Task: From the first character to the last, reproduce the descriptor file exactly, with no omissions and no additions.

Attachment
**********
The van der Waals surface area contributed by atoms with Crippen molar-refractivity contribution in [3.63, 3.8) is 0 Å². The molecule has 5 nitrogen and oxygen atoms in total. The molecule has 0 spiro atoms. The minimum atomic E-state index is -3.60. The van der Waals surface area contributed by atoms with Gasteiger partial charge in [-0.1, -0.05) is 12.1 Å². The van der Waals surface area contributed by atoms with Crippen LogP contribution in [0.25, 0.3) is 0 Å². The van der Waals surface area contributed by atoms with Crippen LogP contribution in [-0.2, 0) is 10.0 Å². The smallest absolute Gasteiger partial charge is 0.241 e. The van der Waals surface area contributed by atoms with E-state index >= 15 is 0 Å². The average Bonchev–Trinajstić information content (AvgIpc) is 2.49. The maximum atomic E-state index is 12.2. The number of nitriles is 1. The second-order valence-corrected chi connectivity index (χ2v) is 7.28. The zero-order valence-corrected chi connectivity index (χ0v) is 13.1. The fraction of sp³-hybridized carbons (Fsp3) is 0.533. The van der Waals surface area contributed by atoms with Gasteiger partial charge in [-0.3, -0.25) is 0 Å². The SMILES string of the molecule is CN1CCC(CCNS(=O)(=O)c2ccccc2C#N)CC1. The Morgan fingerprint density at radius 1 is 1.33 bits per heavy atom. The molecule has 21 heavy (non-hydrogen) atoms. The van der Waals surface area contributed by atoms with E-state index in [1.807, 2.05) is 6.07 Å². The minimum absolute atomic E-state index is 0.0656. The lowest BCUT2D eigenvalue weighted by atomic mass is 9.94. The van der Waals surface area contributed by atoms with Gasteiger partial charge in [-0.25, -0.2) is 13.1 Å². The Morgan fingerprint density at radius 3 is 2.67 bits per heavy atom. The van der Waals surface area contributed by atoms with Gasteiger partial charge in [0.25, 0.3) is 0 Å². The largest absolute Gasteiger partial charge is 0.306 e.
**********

The van der Waals surface area contributed by atoms with Crippen molar-refractivity contribution in [3.63, 3.8) is 0 Å². The molecule has 5 nitrogen and oxygen atoms in total. The molecule has 0 spiro atoms. The minimum atomic E-state index is -3.60. The van der Waals surface area contributed by atoms with Gasteiger partial charge in [-0.1, -0.05) is 12.1 Å². The van der Waals surface area contributed by atoms with Crippen LogP contribution in [0.25, 0.3) is 0 Å². The van der Waals surface area contributed by atoms with Crippen LogP contribution in [-0.2, 0) is 10.0 Å². The smallest absolute Gasteiger partial charge is 0.241 e. The van der Waals surface area contributed by atoms with E-state index >= 15 is 0 Å². The average Bonchev–Trinajstić information content (AvgIpc) is 2.49. The maximum atomic E-state index is 12.2. The number of nitriles is 1. The second-order valence-corrected chi connectivity index (χ2v) is 7.28. The zero-order valence-corrected chi connectivity index (χ0v) is 13.1. The fraction of sp³-hybridized carbons (Fsp3) is 0.533. The van der Waals surface area contributed by atoms with Gasteiger partial charge in [-0.3, -0.25) is 0 Å². The SMILES string of the molecule is CN1CCC(CCNS(=O)(=O)c2ccccc2C#N)CC1. The Morgan fingerprint density at radius 1 is 1.33 bits per heavy atom. The molecule has 21 heavy (non-hydrogen) atoms. The van der Waals surface area contributed by atoms with E-state index in [1.807, 2.05) is 6.07 Å². The minimum absolute atomic E-state index is 0.0656. The lowest BCUT2D eigenvalue weighted by atomic mass is 9.94. The van der Waals surface area contributed by atoms with Gasteiger partial charge in [-0.25, -0.2) is 13.1 Å². The Morgan fingerprint density at radius 3 is 2.67 bits per heavy atom. The van der Waals surface area contributed by atoms with Gasteiger partial charge in [0.25, 0.3) is 0 Å². The largest absolute Gasteiger partial charge is 0.306 e.